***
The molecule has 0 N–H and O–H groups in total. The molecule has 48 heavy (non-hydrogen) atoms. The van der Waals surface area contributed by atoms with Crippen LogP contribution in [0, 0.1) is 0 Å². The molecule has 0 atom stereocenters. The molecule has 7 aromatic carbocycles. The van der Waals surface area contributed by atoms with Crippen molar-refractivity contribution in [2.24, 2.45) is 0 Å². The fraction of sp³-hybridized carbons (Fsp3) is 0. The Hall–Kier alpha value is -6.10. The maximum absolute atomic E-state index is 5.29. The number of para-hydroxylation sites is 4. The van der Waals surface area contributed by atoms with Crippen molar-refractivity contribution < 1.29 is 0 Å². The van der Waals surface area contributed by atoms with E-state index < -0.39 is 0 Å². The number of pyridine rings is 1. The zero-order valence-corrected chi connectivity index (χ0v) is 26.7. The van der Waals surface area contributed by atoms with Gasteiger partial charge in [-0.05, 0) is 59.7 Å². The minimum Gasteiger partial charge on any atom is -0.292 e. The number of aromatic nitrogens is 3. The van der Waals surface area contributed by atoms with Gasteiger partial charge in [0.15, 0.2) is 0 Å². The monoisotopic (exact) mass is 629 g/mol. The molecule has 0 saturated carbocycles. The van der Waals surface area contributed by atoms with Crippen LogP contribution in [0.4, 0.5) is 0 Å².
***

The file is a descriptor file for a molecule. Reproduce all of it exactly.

The molecule has 0 N–H and O–H groups in total. The molecule has 48 heavy (non-hydrogen) atoms. The van der Waals surface area contributed by atoms with Crippen LogP contribution in [0, 0.1) is 0 Å². The molecule has 0 atom stereocenters. The molecule has 7 aromatic carbocycles. The van der Waals surface area contributed by atoms with Crippen molar-refractivity contribution in [2.24, 2.45) is 0 Å². The fraction of sp³-hybridized carbons (Fsp3) is 0. The Hall–Kier alpha value is -6.10. The maximum absolute atomic E-state index is 5.29. The number of para-hydroxylation sites is 4. The van der Waals surface area contributed by atoms with Crippen molar-refractivity contribution < 1.29 is 0 Å². The van der Waals surface area contributed by atoms with E-state index < -0.39 is 0 Å². The number of pyridine rings is 1. The zero-order valence-corrected chi connectivity index (χ0v) is 26.7. The van der Waals surface area contributed by atoms with Gasteiger partial charge in [-0.05, 0) is 59.7 Å². The minimum Gasteiger partial charge on any atom is -0.292 e. The number of aromatic nitrogens is 3. The van der Waals surface area contributed by atoms with Gasteiger partial charge in [0.15, 0.2) is 0 Å². The monoisotopic (exact) mass is 629 g/mol. The molecule has 0 saturated carbocycles. The van der Waals surface area contributed by atoms with Crippen LogP contribution in [0.4, 0.5) is 0 Å².